In case you missed it, GE Aviation’s Chief Test Pilot Jon Ohman and Systems Engineer Jay Gwinn joined the Boeing team live on Instagram earlier this month to discuss testing and installation of the world’s largest jet engine on the world’s largest twin-engine jet, Boeing’s 777X.
At GE Aviation’s Flight Test Operations in Victorville, the second round of flight testing for the massive GE9X is underway on GE Aviation’s 747 testbed as part of final preparations for engine certification.
Watch the live Q & A below with Boeing to understand what types of tests are performed on the GE9X, and also why Ohman and Gwinn might just have the coolest jobs in the world.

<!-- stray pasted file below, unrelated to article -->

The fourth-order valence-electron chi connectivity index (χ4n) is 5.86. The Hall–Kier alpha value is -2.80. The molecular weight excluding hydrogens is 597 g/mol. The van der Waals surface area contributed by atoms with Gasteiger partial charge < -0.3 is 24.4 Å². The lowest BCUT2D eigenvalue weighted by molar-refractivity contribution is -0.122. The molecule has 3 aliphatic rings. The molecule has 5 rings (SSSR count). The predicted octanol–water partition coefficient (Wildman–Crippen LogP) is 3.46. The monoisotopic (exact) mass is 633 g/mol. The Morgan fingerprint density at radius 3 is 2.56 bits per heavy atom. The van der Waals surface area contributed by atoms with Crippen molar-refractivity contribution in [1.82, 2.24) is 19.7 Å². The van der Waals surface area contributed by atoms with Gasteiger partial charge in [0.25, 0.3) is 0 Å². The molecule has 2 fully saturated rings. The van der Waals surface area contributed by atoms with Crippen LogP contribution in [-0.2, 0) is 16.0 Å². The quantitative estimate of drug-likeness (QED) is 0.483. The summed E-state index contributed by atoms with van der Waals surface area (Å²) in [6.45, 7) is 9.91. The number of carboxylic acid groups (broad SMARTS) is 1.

Boeing also recently released photos from Seattle of the first 777X test plane after installation of the first GE9X engine. The plane is scheduled for its maiden flight this year.
The 777X will be “the most-efficient twin-engine jet in the world, with 12 percent lower fuel consumption and 10 percent lower operating costs than the competition,” according to Boeing. It will come in two variants, the 777-8 and the 777-9.
At more than 11 feet in diameter, the #GE9X is as wide as the body of an entire Boeing 737. The engine has 16 fan blades made from advanced carbon-fiber composites, six different 3D-printed parts inside the engine, and components made from a light- and heat-resistant material called ceramic matrix composite. The ceramics can handle as much as 2,400 degrees Fahrenheit and allow GE engineers to increase the temperature inside the engine’s hot section.